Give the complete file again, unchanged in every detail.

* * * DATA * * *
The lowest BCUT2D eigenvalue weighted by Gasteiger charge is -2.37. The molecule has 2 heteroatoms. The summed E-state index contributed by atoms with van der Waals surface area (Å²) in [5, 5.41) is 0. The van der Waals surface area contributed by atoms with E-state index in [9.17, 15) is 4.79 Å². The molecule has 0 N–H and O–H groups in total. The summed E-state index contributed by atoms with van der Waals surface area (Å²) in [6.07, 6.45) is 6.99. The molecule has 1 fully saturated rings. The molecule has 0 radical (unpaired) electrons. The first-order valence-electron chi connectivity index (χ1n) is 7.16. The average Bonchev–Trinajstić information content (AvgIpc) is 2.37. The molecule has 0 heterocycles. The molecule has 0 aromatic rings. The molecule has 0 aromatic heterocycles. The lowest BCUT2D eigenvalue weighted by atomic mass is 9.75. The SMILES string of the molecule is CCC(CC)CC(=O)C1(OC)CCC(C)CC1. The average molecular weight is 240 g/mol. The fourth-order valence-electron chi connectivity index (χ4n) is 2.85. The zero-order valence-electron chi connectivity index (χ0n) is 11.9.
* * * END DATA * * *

The lowest BCUT2D eigenvalue weighted by Gasteiger charge is -2.37. The molecule has 2 heteroatoms. The summed E-state index contributed by atoms with van der Waals surface area (Å²) in [5, 5.41) is 0. The van der Waals surface area contributed by atoms with E-state index in [9.17, 15) is 4.79 Å². The molecule has 0 N–H and O–H groups in total. The summed E-state index contributed by atoms with van der Waals surface area (Å²) in [6.07, 6.45) is 6.99. The molecule has 1 fully saturated rings. The molecule has 0 radical (unpaired) electrons. The first-order valence-electron chi connectivity index (χ1n) is 7.16. The average Bonchev–Trinajstić information content (AvgIpc) is 2.37. The molecule has 0 heterocycles. The molecule has 0 aromatic rings. The molecule has 0 aromatic heterocycles. The lowest BCUT2D eigenvalue weighted by atomic mass is 9.75. The SMILES string of the molecule is CCC(CC)CC(=O)C1(OC)CCC(C)CC1. The average molecular weight is 240 g/mol. The fourth-order valence-electron chi connectivity index (χ4n) is 2.85. The zero-order valence-electron chi connectivity index (χ0n) is 11.9.